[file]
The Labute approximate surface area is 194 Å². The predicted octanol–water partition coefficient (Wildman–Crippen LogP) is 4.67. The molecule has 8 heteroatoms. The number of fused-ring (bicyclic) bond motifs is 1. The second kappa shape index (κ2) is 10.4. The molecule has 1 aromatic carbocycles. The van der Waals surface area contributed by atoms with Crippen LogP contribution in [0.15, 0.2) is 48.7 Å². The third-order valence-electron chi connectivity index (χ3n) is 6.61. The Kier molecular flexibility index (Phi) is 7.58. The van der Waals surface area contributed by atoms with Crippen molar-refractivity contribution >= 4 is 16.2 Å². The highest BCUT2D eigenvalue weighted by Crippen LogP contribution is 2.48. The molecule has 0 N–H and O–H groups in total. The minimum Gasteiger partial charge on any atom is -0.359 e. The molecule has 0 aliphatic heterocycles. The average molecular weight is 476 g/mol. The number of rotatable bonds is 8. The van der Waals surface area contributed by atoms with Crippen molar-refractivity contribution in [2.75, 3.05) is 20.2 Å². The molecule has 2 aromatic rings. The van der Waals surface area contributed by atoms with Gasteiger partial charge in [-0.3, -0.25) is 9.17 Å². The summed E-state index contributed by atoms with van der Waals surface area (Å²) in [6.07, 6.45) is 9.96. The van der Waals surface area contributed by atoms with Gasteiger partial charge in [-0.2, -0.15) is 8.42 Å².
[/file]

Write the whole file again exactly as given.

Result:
The Labute approximate surface area is 194 Å². The predicted octanol–water partition coefficient (Wildman–Crippen LogP) is 4.67. The molecule has 8 heteroatoms. The number of fused-ring (bicyclic) bond motifs is 1. The second kappa shape index (κ2) is 10.4. The molecule has 1 aromatic carbocycles. The van der Waals surface area contributed by atoms with Crippen LogP contribution in [0.15, 0.2) is 48.7 Å². The third-order valence-electron chi connectivity index (χ3n) is 6.61. The Kier molecular flexibility index (Phi) is 7.58. The van der Waals surface area contributed by atoms with Crippen molar-refractivity contribution >= 4 is 16.2 Å². The highest BCUT2D eigenvalue weighted by Crippen LogP contribution is 2.48. The molecule has 0 N–H and O–H groups in total. The minimum Gasteiger partial charge on any atom is -0.359 e. The molecule has 0 aliphatic heterocycles. The average molecular weight is 476 g/mol. The number of rotatable bonds is 8. The van der Waals surface area contributed by atoms with Crippen molar-refractivity contribution in [2.75, 3.05) is 20.2 Å². The molecule has 2 aromatic rings. The van der Waals surface area contributed by atoms with Gasteiger partial charge in [-0.3, -0.25) is 9.17 Å². The summed E-state index contributed by atoms with van der Waals surface area (Å²) in [6.07, 6.45) is 9.96. The van der Waals surface area contributed by atoms with Gasteiger partial charge in [-0.2, -0.15) is 8.42 Å².